Friday, February 13, 2009

February 13, 1945

One of the hardest moments to swallow in American/ Ally history is the decision to obliterate the city of Dresden at the end of World War 2. The city was designated as the seat of post war government by the ally forces. It was also a main center of the Red Cross for the area. It was a cultural treasure of Baroque architecture and art with little strategic military importance. It was the destination for countless refugees fleeing the advance of the Red Army.

Taking all that into consideration, the heads of Allied forces decided that a “show of strength” was needed to quickly bring the end of the war. They ordered the repeated bombing of the city with 3,900 tons of explosives and firebombs, killing tens of thousands of people, mostly refugees and civilians. The raids were designed to be about 3 hours apart, so that the second would come as the fires from the first raid were being fought. The attacks created fires so intense, that the updraft pulled everything in surrounding areas, people included, into the fire.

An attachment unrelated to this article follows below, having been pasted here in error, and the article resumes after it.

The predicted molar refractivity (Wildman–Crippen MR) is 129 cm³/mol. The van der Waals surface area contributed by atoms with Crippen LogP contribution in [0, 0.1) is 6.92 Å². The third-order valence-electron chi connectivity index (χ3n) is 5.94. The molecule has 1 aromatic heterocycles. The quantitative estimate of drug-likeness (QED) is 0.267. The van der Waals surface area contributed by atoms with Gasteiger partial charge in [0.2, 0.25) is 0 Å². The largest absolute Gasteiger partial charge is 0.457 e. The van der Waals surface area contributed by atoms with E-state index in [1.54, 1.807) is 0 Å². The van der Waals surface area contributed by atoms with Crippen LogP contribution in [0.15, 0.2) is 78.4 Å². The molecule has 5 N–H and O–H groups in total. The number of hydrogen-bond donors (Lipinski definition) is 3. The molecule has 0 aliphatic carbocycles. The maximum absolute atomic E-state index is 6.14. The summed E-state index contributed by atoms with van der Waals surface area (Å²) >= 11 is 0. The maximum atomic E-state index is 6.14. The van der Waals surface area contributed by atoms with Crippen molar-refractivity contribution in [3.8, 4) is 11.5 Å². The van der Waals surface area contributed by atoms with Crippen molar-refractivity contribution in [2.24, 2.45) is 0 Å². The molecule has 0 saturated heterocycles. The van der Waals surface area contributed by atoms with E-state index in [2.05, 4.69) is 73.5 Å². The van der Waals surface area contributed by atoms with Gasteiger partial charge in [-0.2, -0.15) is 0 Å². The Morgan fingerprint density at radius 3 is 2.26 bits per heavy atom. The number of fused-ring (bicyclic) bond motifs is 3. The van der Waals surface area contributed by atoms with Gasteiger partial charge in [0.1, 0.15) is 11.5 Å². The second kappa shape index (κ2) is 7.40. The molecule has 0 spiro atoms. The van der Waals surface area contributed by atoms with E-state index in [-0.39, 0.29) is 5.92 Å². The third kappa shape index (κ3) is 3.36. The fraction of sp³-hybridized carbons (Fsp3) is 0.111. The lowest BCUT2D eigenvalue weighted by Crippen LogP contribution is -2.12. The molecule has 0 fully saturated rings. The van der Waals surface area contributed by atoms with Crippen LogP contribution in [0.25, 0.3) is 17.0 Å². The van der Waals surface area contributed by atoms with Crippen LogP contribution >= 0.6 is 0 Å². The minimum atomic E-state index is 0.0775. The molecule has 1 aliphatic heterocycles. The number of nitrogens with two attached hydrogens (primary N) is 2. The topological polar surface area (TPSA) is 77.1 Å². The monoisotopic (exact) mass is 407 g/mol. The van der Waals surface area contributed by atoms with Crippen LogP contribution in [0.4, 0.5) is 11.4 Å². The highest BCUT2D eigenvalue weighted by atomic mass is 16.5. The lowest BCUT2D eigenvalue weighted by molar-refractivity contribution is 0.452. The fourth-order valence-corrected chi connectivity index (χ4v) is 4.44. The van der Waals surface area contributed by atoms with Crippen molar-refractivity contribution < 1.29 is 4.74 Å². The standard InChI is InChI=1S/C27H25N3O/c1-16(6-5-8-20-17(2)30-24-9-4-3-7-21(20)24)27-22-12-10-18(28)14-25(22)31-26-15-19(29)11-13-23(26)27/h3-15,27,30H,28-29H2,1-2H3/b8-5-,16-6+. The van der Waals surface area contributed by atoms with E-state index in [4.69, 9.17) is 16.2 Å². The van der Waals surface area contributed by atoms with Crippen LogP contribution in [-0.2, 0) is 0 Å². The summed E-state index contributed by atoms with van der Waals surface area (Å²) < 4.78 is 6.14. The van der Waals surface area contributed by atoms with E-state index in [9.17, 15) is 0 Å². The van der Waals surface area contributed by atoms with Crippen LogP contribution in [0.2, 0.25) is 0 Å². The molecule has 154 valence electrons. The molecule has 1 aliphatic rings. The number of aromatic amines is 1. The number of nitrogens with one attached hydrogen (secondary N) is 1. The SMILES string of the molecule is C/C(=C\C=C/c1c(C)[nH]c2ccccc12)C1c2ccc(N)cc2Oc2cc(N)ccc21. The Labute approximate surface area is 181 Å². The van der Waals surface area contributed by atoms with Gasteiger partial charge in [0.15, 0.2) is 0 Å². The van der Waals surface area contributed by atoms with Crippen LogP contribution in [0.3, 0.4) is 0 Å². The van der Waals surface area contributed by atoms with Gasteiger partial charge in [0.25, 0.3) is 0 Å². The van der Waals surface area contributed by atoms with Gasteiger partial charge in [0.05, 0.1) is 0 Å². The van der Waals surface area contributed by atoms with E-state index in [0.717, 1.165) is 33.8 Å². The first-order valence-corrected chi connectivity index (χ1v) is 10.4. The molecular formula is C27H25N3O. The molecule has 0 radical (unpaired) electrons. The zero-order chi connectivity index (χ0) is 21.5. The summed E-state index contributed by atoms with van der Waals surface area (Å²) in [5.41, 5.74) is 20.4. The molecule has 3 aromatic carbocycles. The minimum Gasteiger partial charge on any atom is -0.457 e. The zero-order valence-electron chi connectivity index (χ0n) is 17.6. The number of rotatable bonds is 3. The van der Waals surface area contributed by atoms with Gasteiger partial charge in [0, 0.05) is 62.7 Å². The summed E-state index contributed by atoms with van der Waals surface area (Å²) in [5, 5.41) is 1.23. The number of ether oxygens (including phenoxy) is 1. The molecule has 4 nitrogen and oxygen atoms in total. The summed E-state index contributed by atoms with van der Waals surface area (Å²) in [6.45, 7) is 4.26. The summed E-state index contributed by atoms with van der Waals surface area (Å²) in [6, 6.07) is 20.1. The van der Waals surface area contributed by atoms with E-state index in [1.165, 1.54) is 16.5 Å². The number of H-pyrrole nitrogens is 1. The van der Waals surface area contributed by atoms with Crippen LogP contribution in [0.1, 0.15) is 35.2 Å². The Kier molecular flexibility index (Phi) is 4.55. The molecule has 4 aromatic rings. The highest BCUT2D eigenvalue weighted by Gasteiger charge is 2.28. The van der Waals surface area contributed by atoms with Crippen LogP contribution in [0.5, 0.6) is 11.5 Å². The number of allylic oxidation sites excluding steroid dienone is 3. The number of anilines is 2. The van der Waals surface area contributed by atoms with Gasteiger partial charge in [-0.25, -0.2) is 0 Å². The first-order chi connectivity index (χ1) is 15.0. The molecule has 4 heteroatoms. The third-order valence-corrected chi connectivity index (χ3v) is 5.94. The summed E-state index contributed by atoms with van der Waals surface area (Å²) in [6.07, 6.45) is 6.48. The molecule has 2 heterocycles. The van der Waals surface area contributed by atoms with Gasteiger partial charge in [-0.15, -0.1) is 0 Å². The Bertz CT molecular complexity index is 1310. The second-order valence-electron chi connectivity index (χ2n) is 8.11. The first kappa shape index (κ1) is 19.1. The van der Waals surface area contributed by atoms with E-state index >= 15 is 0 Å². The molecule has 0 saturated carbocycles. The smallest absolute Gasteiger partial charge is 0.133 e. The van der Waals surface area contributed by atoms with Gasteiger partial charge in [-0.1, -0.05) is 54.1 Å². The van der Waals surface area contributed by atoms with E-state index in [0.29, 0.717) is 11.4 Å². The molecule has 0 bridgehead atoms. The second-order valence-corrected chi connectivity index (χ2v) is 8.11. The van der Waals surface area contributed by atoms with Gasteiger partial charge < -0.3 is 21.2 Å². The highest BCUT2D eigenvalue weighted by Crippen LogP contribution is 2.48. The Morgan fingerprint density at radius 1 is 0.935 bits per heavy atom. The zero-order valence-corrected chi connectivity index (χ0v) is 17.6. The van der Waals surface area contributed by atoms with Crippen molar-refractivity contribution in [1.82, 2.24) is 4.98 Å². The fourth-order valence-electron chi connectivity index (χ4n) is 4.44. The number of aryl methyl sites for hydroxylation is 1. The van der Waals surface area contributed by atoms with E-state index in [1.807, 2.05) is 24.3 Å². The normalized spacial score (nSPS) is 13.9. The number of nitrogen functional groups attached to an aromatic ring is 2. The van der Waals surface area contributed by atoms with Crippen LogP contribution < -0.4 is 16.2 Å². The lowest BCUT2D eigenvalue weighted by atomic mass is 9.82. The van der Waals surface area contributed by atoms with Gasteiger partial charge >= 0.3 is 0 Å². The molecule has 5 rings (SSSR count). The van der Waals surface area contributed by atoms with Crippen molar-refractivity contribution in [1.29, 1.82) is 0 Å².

Not a proud moment in the fight against the great evil of the Twentieth Century. It sometimes makes it hard to see who the good guys were, as is often the case in war. Today, many people try to use the history of these attacks to defend the racist philosophies that caused the war in the first place. The Germans living in Dresden have a good argument against that. They say that the Neo-Nazis are arguing from forgetfulness, revenge, and hate.

Instead, they remind people that the bombing of Dresden was caused by the German aggression against freedom and democracy in the first place, and that the story is a good reminder of the evils of extreme politics and war that everyone in the world should remember and heed.

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